In the experiment, two groups of mice were either allowed to rest over a five-hour period or were constantly disturbed by handling. The sleep-deprived group demonstrated particular problems when it came to performing a basic retrieval test, which they had learned before [BBC News]. When the researchers examined the brains of the sleep-deprived mice, they found that these mice made more of an enzyme called phosphodiesterase 4 (PDE4). In turn, the surplus of PDE4 caused a shortfall of a compound called cAMP, which is involved in forming new memories in a brain area called the hippocampus [WebMD]. When the researchers gave sleep-deprived mice a drug that stops PDE4 from working, the mice aced their memory tests.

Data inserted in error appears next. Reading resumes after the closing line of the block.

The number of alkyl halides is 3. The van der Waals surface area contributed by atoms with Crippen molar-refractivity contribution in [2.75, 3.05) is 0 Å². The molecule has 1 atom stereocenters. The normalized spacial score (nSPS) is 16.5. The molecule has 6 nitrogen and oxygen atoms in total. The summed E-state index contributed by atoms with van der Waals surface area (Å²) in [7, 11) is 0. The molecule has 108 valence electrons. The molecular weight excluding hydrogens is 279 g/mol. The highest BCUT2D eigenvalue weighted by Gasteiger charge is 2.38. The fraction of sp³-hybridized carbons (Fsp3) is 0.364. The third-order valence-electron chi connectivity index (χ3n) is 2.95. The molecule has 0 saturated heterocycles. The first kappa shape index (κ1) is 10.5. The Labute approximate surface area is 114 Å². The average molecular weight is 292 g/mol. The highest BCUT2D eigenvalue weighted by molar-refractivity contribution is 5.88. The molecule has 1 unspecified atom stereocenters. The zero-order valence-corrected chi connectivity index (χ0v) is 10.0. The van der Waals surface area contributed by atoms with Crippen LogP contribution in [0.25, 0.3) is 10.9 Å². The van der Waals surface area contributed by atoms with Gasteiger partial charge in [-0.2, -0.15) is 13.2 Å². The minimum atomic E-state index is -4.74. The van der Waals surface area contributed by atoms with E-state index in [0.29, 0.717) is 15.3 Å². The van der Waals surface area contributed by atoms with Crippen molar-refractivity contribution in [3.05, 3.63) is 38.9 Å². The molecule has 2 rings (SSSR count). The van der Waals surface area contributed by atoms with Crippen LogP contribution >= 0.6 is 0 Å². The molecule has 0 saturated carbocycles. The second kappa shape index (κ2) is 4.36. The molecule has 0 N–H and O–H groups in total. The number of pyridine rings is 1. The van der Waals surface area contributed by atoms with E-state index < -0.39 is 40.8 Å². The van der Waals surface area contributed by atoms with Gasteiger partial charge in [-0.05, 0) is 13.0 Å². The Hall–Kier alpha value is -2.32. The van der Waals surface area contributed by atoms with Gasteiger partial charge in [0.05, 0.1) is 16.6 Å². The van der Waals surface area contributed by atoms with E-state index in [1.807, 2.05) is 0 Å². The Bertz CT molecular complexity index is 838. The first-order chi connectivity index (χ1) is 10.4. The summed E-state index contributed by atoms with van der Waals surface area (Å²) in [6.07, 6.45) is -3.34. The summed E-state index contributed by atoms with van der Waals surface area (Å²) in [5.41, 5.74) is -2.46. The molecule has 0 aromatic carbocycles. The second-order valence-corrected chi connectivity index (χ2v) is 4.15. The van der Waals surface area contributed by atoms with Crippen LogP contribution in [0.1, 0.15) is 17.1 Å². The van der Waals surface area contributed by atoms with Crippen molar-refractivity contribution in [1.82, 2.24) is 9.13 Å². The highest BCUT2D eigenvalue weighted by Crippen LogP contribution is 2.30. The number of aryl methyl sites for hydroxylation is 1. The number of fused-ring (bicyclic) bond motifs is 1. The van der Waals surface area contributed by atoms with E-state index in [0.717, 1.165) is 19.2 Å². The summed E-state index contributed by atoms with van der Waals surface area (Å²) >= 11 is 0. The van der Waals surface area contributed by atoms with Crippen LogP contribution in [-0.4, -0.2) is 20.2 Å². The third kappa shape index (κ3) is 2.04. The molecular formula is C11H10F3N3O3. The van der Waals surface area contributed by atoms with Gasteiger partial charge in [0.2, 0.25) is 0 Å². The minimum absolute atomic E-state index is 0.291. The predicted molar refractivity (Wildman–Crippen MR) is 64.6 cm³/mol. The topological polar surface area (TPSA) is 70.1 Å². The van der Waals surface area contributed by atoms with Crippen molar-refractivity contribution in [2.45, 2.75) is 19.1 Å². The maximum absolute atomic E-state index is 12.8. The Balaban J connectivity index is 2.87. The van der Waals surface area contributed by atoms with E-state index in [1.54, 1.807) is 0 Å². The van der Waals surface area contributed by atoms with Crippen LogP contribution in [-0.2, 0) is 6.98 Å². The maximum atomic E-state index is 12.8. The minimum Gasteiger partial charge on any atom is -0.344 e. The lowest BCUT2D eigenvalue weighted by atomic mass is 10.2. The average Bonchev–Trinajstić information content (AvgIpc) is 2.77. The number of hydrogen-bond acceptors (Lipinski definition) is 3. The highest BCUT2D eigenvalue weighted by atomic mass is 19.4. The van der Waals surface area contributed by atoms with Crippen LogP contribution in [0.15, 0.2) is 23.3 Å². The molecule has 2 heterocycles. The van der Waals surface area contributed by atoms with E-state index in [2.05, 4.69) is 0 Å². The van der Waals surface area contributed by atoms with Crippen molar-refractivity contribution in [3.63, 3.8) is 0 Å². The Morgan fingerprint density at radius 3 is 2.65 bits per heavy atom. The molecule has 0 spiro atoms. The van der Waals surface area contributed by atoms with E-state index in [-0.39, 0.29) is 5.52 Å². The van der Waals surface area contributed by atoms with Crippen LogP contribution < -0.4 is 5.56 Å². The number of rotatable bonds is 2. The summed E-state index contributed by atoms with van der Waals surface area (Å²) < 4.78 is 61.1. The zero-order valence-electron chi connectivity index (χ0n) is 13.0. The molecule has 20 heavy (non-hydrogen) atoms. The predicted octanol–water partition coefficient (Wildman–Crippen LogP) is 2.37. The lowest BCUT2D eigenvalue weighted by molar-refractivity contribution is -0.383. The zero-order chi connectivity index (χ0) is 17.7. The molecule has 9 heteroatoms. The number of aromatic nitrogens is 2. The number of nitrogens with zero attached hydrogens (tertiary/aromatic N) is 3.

How Shazam identifies music

Shazam uses a mobile phone's built-in microphone to gather a brief sample of music being played. An acoustic fingerprint is created based on the sample, and is compared against a central database for a match. If a match is found, information such as the artist, song title, and album are relayed back to the user (Wikipedia).

First, a short explanation of how Shazam works. The company has a library of more than 8 million songs, and it has devised a technique to break down each track into a simple numeric signature—a code that is unique to each track. "The main thing here is creating a 'fingerprint' of each performance," says Andrew Fisher, Shazam's CEO. When you hold your phone up to a song you'd like to ID, Shazam turns your clip into a signature using the same method. Then it's just a matter of pattern-matching—Shazam searches its library for the code it created from your clip; when it finds that bit, it knows it's found your song.